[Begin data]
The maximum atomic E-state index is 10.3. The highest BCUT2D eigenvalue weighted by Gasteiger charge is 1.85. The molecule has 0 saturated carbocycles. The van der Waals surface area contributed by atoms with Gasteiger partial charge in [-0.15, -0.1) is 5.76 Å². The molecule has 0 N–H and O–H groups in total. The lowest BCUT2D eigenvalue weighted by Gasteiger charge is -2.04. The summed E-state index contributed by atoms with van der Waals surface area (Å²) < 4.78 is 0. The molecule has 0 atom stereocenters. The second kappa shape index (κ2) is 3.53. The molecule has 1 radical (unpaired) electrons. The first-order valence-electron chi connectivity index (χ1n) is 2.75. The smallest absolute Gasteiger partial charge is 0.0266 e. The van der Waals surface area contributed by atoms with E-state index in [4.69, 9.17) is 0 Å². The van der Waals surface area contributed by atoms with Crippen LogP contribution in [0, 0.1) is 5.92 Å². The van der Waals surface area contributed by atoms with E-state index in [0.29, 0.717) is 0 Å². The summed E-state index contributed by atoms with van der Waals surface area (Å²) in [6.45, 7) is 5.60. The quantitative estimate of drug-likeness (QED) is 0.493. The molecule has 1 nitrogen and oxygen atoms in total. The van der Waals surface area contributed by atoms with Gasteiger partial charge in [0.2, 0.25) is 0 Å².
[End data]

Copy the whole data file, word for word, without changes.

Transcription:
The maximum atomic E-state index is 10.3. The highest BCUT2D eigenvalue weighted by Gasteiger charge is 1.85. The molecule has 0 saturated carbocycles. The van der Waals surface area contributed by atoms with Gasteiger partial charge in [-0.15, -0.1) is 5.76 Å². The molecule has 0 N–H and O–H groups in total. The lowest BCUT2D eigenvalue weighted by Gasteiger charge is -2.04. The summed E-state index contributed by atoms with van der Waals surface area (Å²) < 4.78 is 0. The molecule has 0 atom stereocenters. The second kappa shape index (κ2) is 3.53. The molecule has 1 radical (unpaired) electrons. The first-order valence-electron chi connectivity index (χ1n) is 2.75. The smallest absolute Gasteiger partial charge is 0.0266 e. The van der Waals surface area contributed by atoms with E-state index in [4.69, 9.17) is 0 Å². The van der Waals surface area contributed by atoms with Crippen LogP contribution in [0, 0.1) is 5.92 Å². The van der Waals surface area contributed by atoms with E-state index in [0.29, 0.717) is 0 Å². The summed E-state index contributed by atoms with van der Waals surface area (Å²) in [6.45, 7) is 5.60. The quantitative estimate of drug-likeness (QED) is 0.493. The molecule has 1 nitrogen and oxygen atoms in total. The van der Waals surface area contributed by atoms with Gasteiger partial charge in [0.2, 0.25) is 0 Å².